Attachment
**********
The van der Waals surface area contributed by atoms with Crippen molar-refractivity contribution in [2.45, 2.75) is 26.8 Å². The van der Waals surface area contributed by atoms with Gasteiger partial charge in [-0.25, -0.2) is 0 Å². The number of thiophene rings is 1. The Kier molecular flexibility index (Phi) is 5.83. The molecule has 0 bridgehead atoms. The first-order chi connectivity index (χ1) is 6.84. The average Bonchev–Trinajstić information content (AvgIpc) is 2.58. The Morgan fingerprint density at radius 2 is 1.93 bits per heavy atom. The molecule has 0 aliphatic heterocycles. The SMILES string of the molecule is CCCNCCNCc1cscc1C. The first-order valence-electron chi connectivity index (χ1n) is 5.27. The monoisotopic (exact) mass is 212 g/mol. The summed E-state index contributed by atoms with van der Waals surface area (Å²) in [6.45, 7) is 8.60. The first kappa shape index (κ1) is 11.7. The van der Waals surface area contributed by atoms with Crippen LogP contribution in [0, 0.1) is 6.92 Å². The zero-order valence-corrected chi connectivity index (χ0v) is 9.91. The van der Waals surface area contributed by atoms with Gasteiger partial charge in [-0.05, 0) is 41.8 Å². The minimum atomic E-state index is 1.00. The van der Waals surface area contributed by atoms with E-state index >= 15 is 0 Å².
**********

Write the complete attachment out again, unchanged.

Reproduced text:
The van der Waals surface area contributed by atoms with Crippen molar-refractivity contribution in [2.45, 2.75) is 26.8 Å². The van der Waals surface area contributed by atoms with Gasteiger partial charge in [-0.25, -0.2) is 0 Å². The number of thiophene rings is 1. The Kier molecular flexibility index (Phi) is 5.83. The molecule has 0 bridgehead atoms. The first-order chi connectivity index (χ1) is 6.84. The average Bonchev–Trinajstić information content (AvgIpc) is 2.58. The Morgan fingerprint density at radius 2 is 1.93 bits per heavy atom. The molecule has 0 aliphatic heterocycles. The SMILES string of the molecule is CCCNCCNCc1cscc1C. The first-order valence-electron chi connectivity index (χ1n) is 5.27. The monoisotopic (exact) mass is 212 g/mol. The summed E-state index contributed by atoms with van der Waals surface area (Å²) in [6.45, 7) is 8.60. The first kappa shape index (κ1) is 11.7. The van der Waals surface area contributed by atoms with Crippen LogP contribution in [0, 0.1) is 6.92 Å². The zero-order valence-corrected chi connectivity index (χ0v) is 9.91. The van der Waals surface area contributed by atoms with Gasteiger partial charge in [-0.05, 0) is 41.8 Å². The minimum atomic E-state index is 1.00. The van der Waals surface area contributed by atoms with E-state index >= 15 is 0 Å².